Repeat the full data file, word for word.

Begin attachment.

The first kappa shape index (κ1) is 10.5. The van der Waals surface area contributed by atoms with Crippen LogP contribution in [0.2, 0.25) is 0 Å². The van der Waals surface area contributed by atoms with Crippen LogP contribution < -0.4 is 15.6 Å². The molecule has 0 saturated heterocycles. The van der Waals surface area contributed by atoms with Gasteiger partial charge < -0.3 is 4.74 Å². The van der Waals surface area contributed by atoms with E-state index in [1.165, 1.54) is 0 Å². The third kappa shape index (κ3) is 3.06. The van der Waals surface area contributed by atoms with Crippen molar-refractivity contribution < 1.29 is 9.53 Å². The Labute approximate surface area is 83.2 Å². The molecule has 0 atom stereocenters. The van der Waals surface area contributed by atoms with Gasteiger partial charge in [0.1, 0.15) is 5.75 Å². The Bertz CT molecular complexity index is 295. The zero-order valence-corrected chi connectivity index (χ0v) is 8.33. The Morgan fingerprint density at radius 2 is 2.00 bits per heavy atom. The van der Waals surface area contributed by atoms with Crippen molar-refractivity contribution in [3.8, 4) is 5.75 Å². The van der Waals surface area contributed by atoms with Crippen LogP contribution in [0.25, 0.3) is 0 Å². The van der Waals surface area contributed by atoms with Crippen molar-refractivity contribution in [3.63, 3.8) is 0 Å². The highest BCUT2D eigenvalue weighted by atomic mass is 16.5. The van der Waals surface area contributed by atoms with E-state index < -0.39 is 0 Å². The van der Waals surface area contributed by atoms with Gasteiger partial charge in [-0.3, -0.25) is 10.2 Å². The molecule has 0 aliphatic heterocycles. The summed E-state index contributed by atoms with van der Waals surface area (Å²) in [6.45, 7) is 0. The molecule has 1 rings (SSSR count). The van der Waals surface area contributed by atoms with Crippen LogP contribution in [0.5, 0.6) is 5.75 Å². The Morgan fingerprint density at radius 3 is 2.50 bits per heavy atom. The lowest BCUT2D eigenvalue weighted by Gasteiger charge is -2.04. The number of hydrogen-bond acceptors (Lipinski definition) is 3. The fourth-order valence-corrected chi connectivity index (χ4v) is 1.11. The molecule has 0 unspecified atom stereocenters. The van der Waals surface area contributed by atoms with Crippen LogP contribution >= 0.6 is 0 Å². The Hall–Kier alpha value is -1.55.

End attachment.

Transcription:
The first kappa shape index (κ1) is 10.5. The van der Waals surface area contributed by atoms with Crippen LogP contribution in [0.2, 0.25) is 0 Å². The van der Waals surface area contributed by atoms with Crippen LogP contribution < -0.4 is 15.6 Å². The molecule has 0 saturated heterocycles. The van der Waals surface area contributed by atoms with Gasteiger partial charge < -0.3 is 4.74 Å². The van der Waals surface area contributed by atoms with E-state index in [1.165, 1.54) is 0 Å². The third kappa shape index (κ3) is 3.06. The van der Waals surface area contributed by atoms with Crippen molar-refractivity contribution < 1.29 is 9.53 Å². The Labute approximate surface area is 83.2 Å². The molecule has 0 atom stereocenters. The van der Waals surface area contributed by atoms with Gasteiger partial charge in [0.1, 0.15) is 5.75 Å². The Bertz CT molecular complexity index is 295. The zero-order valence-corrected chi connectivity index (χ0v) is 8.33. The Morgan fingerprint density at radius 2 is 2.00 bits per heavy atom. The van der Waals surface area contributed by atoms with Crippen molar-refractivity contribution in [3.8, 4) is 5.75 Å². The van der Waals surface area contributed by atoms with Crippen LogP contribution in [0.25, 0.3) is 0 Å². The van der Waals surface area contributed by atoms with Crippen molar-refractivity contribution in [3.63, 3.8) is 0 Å². The highest BCUT2D eigenvalue weighted by atomic mass is 16.5. The van der Waals surface area contributed by atoms with E-state index < -0.39 is 0 Å². The van der Waals surface area contributed by atoms with Gasteiger partial charge in [-0.3, -0.25) is 10.2 Å². The molecule has 0 aliphatic heterocycles. The summed E-state index contributed by atoms with van der Waals surface area (Å²) in [6.45, 7) is 0. The molecule has 1 rings (SSSR count). The van der Waals surface area contributed by atoms with Crippen LogP contribution in [0.5, 0.6) is 5.75 Å². The Morgan fingerprint density at radius 3 is 2.50 bits per heavy atom. The lowest BCUT2D eigenvalue weighted by Gasteiger charge is -2.04. The number of hydrogen-bond acceptors (Lipinski definition) is 3. The fourth-order valence-corrected chi connectivity index (χ4v) is 1.11. The molecule has 0 unspecified atom stereocenters. The van der Waals surface area contributed by atoms with Crippen LogP contribution >= 0.6 is 0 Å². The Hall–Kier alpha value is -1.55.